Tuesday, February 19, 2008

Oscar Preview: Michael Clayton

Michael Clayton’s titular character is introduced as one of those slick, loquaciously efficient, tell-it-like-it-is types who only exist in films. They have an encyclopedic knowledge of everything that happens to be relevant to a particular conundrum, and they are always on hand to deal with YOUR particular conundrum. Films generally exploit such characters for witty one-liners and best supporting actor nominations. Michael Clayton puts him center stage.

The film plays like a more meditative Grisham novelpic. In real life, a character with Clayton’s gifts would be burdened to exhaustion, torn between the temporal demands of his “job” and his own moral ambivalence. And indeed, George Clooney’s character is seen growing distant from his family, working through the night, and bouncing from city to city. The life of the snarky, oddly comforting, know-it-all is not all it’s cracked up to be.

Many have interpreted Michael Clayton as a moral fable, a commentary on corporate greed and (yes) a commentary on the Bush administration. Really, it’s just a legal thriller with interesting characters and solid direction, but I suppose the presence of the ClooneyChrist as the dynamic anti-hero who eventually uses his powers for good makes such comparisons unavoidable.

As a social commentary it fails for the reason that (spoiler alert) the movies villains not only skirt laws, but flaunt them in a manner that anyone can agree is immoral. They steal, murder, and hide bodies… All onscreen. A more ambitious film might have tucked such nefarious activities under the guise of standard business practice, but this doesn’t really seem to be that kind of movie.

Perhaps it is a function of these paranoid times that viewers foist such high minded moralism upon what amounts to simply a taut legal thriller. In this paradigm, we must either love or hate corporations, understand Tilda Swinton’s every twitch and twitter as a robotic machination, and even appreciate Tom Wilkinson’s abject madness in the film. Everyone is selfish who needs to be selfish, and everyone is likewise magnanimous (especially Clooney) as the plot demands.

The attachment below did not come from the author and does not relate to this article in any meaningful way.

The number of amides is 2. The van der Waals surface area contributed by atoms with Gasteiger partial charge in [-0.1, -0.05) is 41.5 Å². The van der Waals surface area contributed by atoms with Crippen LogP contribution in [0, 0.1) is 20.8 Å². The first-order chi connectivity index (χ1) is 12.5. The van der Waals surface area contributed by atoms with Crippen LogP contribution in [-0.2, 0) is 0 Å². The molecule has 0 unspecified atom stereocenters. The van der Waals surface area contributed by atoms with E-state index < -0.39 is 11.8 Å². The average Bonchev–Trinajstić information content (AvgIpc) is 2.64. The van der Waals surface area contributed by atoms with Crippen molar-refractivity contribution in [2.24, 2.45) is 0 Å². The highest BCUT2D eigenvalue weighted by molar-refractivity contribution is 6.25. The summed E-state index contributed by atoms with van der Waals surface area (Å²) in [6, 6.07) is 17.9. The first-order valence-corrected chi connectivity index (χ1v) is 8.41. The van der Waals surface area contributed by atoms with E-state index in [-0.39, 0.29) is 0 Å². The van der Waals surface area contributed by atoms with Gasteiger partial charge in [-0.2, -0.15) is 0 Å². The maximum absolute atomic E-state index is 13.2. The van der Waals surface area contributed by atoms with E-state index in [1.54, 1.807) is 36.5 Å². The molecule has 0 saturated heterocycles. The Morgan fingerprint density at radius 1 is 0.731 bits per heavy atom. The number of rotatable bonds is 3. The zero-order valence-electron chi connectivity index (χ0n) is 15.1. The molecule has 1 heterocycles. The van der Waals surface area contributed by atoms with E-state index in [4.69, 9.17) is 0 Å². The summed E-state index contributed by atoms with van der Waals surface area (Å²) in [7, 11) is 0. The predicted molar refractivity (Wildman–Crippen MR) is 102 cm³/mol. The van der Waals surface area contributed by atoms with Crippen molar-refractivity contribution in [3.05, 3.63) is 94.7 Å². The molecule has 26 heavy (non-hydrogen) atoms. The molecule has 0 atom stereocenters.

But, really, this isn’t that sort of film. Michael Clayton is sympathetic with not only its conflicted protagonist, but also with Swinton’s corporate villainess. Her vanity is a product of her compulsion to please, and we sense she was promoted beyond her ability for the express purpose of taking a fall for her biochemical company. The film fills the fringes of Wilkinson’s madness with self-infatuation and debauchery (he offhandedly confesses to exploiting sex slaves at the service of what he perceives to be a more compelling story). He may have seen the light, but he produces only darkness.

But such grandiosity speaks to Academy voters, and Clayton’s producers (Clooney included) clearly had Oscar ambitions, (anchored no doubt, by Swinton and Wilkinson’s phenomenal work) so modern morality play it is.

But I prefer the film as a character driven thriller. In Clooney’s short intervals with his son, he offers soliloquies on what he believes his son will become. His on-the-fly-parenting provides the film’s most authentic moments. Clooney has limited time with his son, and intends to use it by making sure his son does not follow his footsteps. Swinton is the type of corporate entity who needs to be precise in her language. When she goes off the cuff, she gets in trouble, hence the robotics. The film sees her not as cruel, but as incapable of choosing the less efficient solution. Perhaps, then, she is the worst kind of cruel.

Michael Clayton is a good film, and not a great one, and certainly not one of the best films of the year. My one hope for the end of the Bush administration is that activists will cease to ascribe altruistic virtue to their character for the simple fact that they are not murderers and thieves. Such thinking is hubris. That Michael Clayton is entertaining is irrefutable. To suggest that it stands athwart some commonly held morality (or lack thereof) is absurd.

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